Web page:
Editor’s note: In what was billed as Morningbell’s only show of 2014 and possibly their last show ever with its current lineup, Morningbell put on a performance for the ages at Loosey’s on Friday night.

by Tyler Francischine

You know that one douchebag at your job who’s always yammering about how there’s no real talent or scene in Gainesville, and we all have to move to a real city like New York or Los Angeles to see quality art?

That guy wasn’t at Loosey’s last night.

The line-up of Morningbell, Pseudo Kids, and Michael Claytor and Sam Moss electrified the room and created one of those rare whirlwinds of feeling that unites audiences.

Michael Claytor and Sam Moss opened with their mixture of warm, homey ballads and outlaw blues. In the first of many instances of nostalgia that would characterize the night, they played “The New River,” a song about a bicycle that hearkens to the Flaco’s back room days of yesteryear. They also played songs from Michael’s recent release My Trespasses, like the gorgeous “Pines, Pines, Pines” and “Annabelle,” a song that Michael says is the weirdest he’s ever written, which is probably true, seeing as its main character may be alien or angel or both.

Next, Morningbell played their last live set of the year. In celebration of the tenth anniversary of the release of their debut album, Learning by Musical Montage, they performed songs that most (if not all) the audience had never heard live before. Songs like “Lightningbolts,” “Mars (It’s Alright),” and “I Found Jesus (Hiding Underneath The Bed)” showcased their penchant for parentheses and the raw talent and melody-building skills they possessed a decade ago. And “The Dope Illusion” shredded so hard. At the end of “Jesus,” singer and guitarist Travis Atria led the crowd in singing a melody, the same sing-along melody I cautiously hummed during my first Morningbell show in the fall of 2007.

They played up-tempo dance numbers like “You Think I Don’t Know, But I Know” and “Let’s Not Lose Our Heads,” but the rawest, most realest part of this performance came at the end when they performed songs from the 2013 opus Boa Noite. “Yes, Wonderful Things” and “Listen” show just how far this band has come in a decade. These songs don’t take place in the farthest reaches of outer space; they come from within, and their honesty elicits similar emotional upheaval from listeners.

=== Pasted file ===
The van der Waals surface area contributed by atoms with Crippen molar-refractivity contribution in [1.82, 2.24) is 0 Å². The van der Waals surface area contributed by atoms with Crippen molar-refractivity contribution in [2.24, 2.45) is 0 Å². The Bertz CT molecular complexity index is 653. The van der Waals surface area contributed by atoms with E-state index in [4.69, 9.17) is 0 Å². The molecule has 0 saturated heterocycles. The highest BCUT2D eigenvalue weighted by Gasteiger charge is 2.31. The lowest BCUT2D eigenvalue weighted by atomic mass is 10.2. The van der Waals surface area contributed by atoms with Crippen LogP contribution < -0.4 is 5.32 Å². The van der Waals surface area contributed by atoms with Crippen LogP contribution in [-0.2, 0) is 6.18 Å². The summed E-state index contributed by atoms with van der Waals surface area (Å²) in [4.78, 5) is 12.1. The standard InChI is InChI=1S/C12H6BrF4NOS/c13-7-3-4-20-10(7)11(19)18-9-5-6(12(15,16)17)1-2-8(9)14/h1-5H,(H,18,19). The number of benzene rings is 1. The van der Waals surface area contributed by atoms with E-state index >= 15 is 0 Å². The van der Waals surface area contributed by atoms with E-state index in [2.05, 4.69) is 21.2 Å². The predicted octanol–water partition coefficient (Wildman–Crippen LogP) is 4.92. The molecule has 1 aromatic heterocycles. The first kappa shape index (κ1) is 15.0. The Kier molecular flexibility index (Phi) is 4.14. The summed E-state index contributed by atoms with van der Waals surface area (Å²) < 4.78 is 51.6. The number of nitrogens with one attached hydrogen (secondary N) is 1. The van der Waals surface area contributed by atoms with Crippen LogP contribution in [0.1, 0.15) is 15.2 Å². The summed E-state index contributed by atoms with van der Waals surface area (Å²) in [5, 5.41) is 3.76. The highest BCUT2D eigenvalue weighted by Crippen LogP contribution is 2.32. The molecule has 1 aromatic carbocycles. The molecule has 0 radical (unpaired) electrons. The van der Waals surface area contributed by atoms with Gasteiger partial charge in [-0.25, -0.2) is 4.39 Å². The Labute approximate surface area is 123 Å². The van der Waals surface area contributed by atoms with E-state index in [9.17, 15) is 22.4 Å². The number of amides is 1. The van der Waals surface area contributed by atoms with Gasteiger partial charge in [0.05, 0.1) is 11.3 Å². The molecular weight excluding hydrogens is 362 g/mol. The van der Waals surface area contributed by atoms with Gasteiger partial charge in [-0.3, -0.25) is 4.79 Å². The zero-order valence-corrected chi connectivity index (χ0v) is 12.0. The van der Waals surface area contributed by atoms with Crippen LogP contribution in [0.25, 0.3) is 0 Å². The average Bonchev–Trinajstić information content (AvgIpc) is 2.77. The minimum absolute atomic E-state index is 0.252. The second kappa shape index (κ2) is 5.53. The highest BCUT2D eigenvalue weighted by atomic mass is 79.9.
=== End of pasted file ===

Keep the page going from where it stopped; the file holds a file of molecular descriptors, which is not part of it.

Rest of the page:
Scott Kauffmann, who sings and plays guitar for Pseudo Kids, says Morningbell is the only local band to make him cry. Annie Neimand, who sings for Heart Burglars, says,” I imagine the hope for any musician is to be able to communicate your feelings and experiences with your audience, and maybe even move them. This is where Morningbell excelled. I remember one night Travis played a forever solo, I think on Purple Rain, and I cried the whole time. You could hear his life, experiences and feelings in every note.”

On “You Needn’t Have Bothered,” Travis performed perhaps one of his best forever solos, which alternatively scares and soothes. In some parts, the high screams of his guitar connote panic, anxiety, as if it’s calling for help, or just calling out from the abyss. Is there anybody out there? But then the soulful low notes murmur to you that everything’s going to be just fine. The moment after Travis finishes his solos, there’s no air left in the room and brains scramble to remember basic motor skills.

When you become close with supremely talented people, you can forget the powers they hold inside them – the near-divine trances, the ecstatic energy, the call only they can hear. But it’s these abilities that separate true talent from the rest. When the first notes of “Goodbye and Goodbye and Goodbye and Goodbye” hit, I was transported, against my will, to the dark emotional place I was many months ago. Thankfully, a deep inhale and exhale is already written into the song to remind me how to breathe.

The trip down memory lane continued for the closing song, the title track off of Learning. The brothers Atria donned their Christmas light jackets once more and after a technical delay, Travis’s jacket finally lit up and he let out a triumphant grin, the proud kid who beat the piñata’s head off.

This set made me realize that Morningbell’s music has provided the soundtrack for so many years of life. When those songs are played, close your eyes and you’re transported back. You look down at your shoes to remind yourself of the current time and date. These songs are markers of how much time has passed, how much has changed, how much we’ve grown, how much wiser and closer and happier we all are. Nostalgia is a powerful drug, and last night’s audience drank from the cup heavily.

Pseudo Kids closed out the night with a high-energy set. This group of dudes is great at playing really loud and really hard while still maintaining a tight sound. They played songs from their entire catalog, including a new one that will never cease to remind me of “Incense and Peppermints” by Strawberry Alarm Clock. (Watch the first Austin Powers.)Fletcher Yancey and Scott Kauffmann take turns with lead vocals and guitar, and though their influences and temperaments differ, they share mental energy, allowing them to create a cohesive sound that incorporates vast musical styles. The last song played that night was a cover of Talking Heads’ “This Must Be the Place,” which I can remember hearing back in 2009 at my first Pseudo Kids show.

When the show was finished, the crowd shouted for a second encore, a ridiculous request at 1 in the morning, but that was the kind of show we witnessed. Our spirits were high, anything was possible.

Editors Note: Although Morningbell was the headliner, it is sometimes their practice to have a supporting band close the show. 

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